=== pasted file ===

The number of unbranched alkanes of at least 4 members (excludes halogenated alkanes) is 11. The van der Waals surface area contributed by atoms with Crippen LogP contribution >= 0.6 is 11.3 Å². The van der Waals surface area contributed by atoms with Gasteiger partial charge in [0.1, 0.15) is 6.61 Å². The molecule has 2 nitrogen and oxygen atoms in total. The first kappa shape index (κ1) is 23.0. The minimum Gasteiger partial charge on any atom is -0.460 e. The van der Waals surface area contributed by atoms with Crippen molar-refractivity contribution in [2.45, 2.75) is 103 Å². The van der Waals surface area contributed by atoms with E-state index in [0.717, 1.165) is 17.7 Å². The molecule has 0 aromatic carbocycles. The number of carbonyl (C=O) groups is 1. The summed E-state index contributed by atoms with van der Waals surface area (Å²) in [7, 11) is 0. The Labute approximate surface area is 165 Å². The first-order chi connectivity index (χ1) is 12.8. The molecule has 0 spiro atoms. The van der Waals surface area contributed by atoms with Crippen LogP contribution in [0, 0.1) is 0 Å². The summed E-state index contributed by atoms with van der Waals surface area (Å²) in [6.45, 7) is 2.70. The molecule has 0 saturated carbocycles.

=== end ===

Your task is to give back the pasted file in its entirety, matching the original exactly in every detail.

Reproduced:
The number of unbranched alkanes of at least 4 members (excludes halogenated alkanes) is 11. The van der Waals surface area contributed by atoms with Crippen LogP contribution >= 0.6 is 11.3 Å². The van der Waals surface area contributed by atoms with Gasteiger partial charge in [0.1, 0.15) is 6.61 Å². The molecule has 2 nitrogen and oxygen atoms in total. The first kappa shape index (κ1) is 23.0. The minimum Gasteiger partial charge on any atom is -0.460 e. The van der Waals surface area contributed by atoms with Crippen molar-refractivity contribution in [2.45, 2.75) is 103 Å². The van der Waals surface area contributed by atoms with E-state index in [0.717, 1.165) is 17.7 Å². The molecule has 0 aromatic carbocycles. The number of carbonyl (C=O) groups is 1. The summed E-state index contributed by atoms with van der Waals surface area (Å²) in [7, 11) is 0. The Labute approximate surface area is 165 Å². The first-order chi connectivity index (χ1) is 12.8. The molecule has 0 spiro atoms. The van der Waals surface area contributed by atoms with Crippen LogP contribution in [0, 0.1) is 0 Å². The summed E-state index contributed by atoms with van der Waals surface area (Å²) in [6.45, 7) is 2.70. The molecule has 0 saturated carbocycles.